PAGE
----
Back to School: A Time to Meet the Other Adults in Your Children’s Lives
Have you met your child’s teachers? Talked with his doctor? Compared notes with her coach? If not, do it soon. The other adults in your child’s life don’t see many parents – especially not many fathers. Since mothers have traditionally handled all their children’s health, education, and extracurricular activities, the teacher may naturally assume that after divorce the mother will continue in the same role.
After divorce, each parent will have to initiate and maintain his or her own independent communication with the school and with other organizations or persons who supervise the child’s activities. Investing a few hours a year in a phone call or written questions will reap enormous benefits for you, your child, the doctor, dentist, teacher, or coach.
If you have no written legal agreement and are in the process of negotiating one, make note that you may want all school and health records and information be made open to each parent on an equal basis.
How to Communicate with Schools and Organizations
Each parent – separately – needs to 1) have an independent communication with schools and health professionals, 2) keep copies of children’s health records, and 3) have open access to the children’s records and activities. If your school district or individual school declines to give you this information or access, write a formal letter of complaint to them and get some action.
With the school, for example, parents can tell what they want instead of waiting to be asked. Parents with custody can write letters to the school specifying their preferences about the involvement of the other parent; if they choose, they can also formally or legally authorize the other parent to have access to privileged information and to assume authority when necessary. These parents can also use the school emergency card to list the important people in their child’s life by stating first the natural parents and stepparents as authorized people to call, followed by neighbors or friends. Parents with partial physical custody can show their continued interest in their child’s school life with requests for a school calendar and duplicate report cards.
Parents say that phone calls and letters to teacher work very well. Say something simple, like “I am Jane’s parent, and I want to introduce myself and encourage you to call me if I can be of any assistance. When the child is living with me, I may have occasion to call you, and this letter (or phone call) is a way of letting you know where I can be reached. Please call me if you have any questions. If your children do not live with you most of the time, ask to be placed on the school mailing list. At the least obtain a copy of the school calendar and information on extracurricular faculty sponsored activities. You can even give the school a number of self-addressed envelopes that the teacher can use to send you special announcements of school activities and copies of your children’s report cards. You can ask for a separate parent-teacher conference, and many teachers, encouraged by your interest, will be happy to oblige. All parents should consider joining the PTA, supporting school activities, open house, and back-to-school nights.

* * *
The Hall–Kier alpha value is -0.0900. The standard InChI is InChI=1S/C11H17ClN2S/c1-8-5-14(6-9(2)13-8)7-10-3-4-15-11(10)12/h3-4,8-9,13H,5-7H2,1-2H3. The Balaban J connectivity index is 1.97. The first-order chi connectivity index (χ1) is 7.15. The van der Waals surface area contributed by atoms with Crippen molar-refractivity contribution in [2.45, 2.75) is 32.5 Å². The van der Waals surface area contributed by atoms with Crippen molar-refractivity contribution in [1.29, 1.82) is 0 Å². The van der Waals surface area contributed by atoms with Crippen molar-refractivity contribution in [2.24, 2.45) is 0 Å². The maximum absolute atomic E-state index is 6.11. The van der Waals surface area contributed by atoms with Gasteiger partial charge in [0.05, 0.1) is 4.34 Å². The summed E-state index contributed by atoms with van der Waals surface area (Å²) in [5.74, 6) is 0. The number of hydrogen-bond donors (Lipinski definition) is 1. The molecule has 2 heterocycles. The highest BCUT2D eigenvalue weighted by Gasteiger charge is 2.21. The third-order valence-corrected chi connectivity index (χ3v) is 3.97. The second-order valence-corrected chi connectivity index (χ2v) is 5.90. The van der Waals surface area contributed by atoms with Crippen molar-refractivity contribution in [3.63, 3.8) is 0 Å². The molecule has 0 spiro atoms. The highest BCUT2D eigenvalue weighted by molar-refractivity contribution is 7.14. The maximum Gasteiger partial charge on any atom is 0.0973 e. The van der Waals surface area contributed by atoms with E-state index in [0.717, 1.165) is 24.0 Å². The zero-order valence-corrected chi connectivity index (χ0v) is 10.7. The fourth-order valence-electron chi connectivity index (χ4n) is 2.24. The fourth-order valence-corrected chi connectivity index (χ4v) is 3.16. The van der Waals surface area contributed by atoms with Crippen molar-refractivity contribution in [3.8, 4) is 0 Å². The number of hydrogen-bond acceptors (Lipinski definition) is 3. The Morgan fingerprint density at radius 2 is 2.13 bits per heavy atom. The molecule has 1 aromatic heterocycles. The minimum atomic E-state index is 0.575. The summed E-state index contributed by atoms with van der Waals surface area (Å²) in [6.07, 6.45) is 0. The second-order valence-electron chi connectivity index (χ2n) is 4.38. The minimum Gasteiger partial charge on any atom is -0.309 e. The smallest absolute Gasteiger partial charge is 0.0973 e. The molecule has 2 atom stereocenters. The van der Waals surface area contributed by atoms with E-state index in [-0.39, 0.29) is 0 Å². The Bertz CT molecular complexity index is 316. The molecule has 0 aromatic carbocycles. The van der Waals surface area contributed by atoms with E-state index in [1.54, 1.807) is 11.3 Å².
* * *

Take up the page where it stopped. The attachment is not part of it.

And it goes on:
When you make this contact, it may be wise to drop a note or call the other parent to let them know what you have done. Assure him or her that these actions are for information purposes and a way for you to be prepared for your times with the children. This information is not to perpetuate disagreements with your former spouse; it’s for you to become a better, more informed parent. It is also so your children can be assured of your continuing involvement.
“We Both Care.”
The strongest statement parents can make is to present themselves jointly to the school, the doctor, or the church or community group – either in writing or in person. In effect they are saying, “Each of us is still concerned and involved with our children. It bears repeating: Any information about what you want must come from you. Don’t wait to be asked.”
By Catharine Toso, DSW, LCSW
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